- Students will review the story of Esther.
- Students will practice finding the main idea of a piece of literature and learn how it is supported through details and consistency in the story.
- Students will create their own main idea puzzles by writing details on each piece that support the main idea.
Guiding Question: How is the main idea of a story supported by details?
Materials: construction paper, markers, colored pencils, books on students’ reading levels
Procedure: Review the story of Esther focusing especially on how her bravery and faith in God’s providence helped save the Israelites. Discuss how it is included in the Bible because of God’s evident presence even though his name is never mentioned. Esther is the only book in the Bible that does not have the name of God written in it. However, the details throughout the story point to God. Ask students how they see God’s work in the story.
Tell students that stories usually have a main idea that gives purpose to it. It is the overarching idea that all the other details fit within. Their job is to determine what they think the main idea is by deciding the key message. Have students tell what they think the main idea of Esther is. Tell students this tip for testing if they have a main idea instead of a detail: Does every chapter of the book (or paragraph of an essay) support it? If it does not apply to every chapter, then it is probably not the main idea. If it only applies to one chapter, then it probably does not pertain to the entire story. Most of the details in the story will support the main idea, but one detail may not be supported throughout the whole story.
Here are some possibilities for the main idea in Esther: God uses ordinary people to do extraordinary things. God preserves his chosen people. Esther was brave when she acted on faith.
Students can then do this activity using the story of Esther or other stories they have read. You may also want to provide books that students can read to each other to base the activity on. Have students come up with a list of 6 details that support the main idea of a story they read. Give each student a piece of construction paper. Fold the construction paper into 6 sections. Turn the paper so that it is lying horizontally. Across the middle line, have students write the main idea so that it touches most of the sections of paper. Then, in each small section, students can write a detail that supports the main idea. While they wait for their peers to finish, they can color lightly with colored pencils. Emphasize that the writing still needs to be visible so they should not color too dark or hard. Have students cut the pieces of construction paper along the folded lines so that it makes 6 pieces. They now have a “supporting details puzzle”. There is one detail per piece and the main idea is on part of almost every piece. It will be read when the puzzle is assembled. Let them trade puzzles with a peer and solve each other’s. As an added challenge, students can read the details on each piece before solving it and try to guess the main idea. Then they can check if they were right when they piece it together. Note: Tell students that different people may have a slightly different perspective of the main idea, so they should not get upset if they did not think of exactly what their peer did.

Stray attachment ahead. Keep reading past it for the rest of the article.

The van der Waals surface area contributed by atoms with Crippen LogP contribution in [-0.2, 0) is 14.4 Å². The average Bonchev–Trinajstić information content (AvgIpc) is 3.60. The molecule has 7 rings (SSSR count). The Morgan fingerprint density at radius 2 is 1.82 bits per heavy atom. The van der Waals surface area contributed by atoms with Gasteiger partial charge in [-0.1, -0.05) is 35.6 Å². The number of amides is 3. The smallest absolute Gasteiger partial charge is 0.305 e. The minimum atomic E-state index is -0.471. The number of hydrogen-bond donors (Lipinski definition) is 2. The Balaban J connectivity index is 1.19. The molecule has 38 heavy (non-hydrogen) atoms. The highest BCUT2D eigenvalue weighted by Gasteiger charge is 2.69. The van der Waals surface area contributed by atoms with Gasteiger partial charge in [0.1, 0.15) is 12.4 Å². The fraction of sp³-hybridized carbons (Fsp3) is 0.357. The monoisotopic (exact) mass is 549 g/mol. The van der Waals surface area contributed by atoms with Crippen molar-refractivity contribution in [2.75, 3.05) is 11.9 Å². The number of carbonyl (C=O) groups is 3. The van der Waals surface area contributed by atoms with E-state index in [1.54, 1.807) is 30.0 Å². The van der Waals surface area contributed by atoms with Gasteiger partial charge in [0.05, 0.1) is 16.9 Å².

Additional Question: How does having a main idea to guide a story, help writers be more consistent? Imagine reading a story without a main idea. How would that be difficult to follow?
Supplemental Activity: Provide students with short age-appropriate essays to read, but cover up the Titles. Then have them write a title. How did the details and overarching theme help you decide what to title the essay? Have them compare their written titles with each other. At the end, read the real title.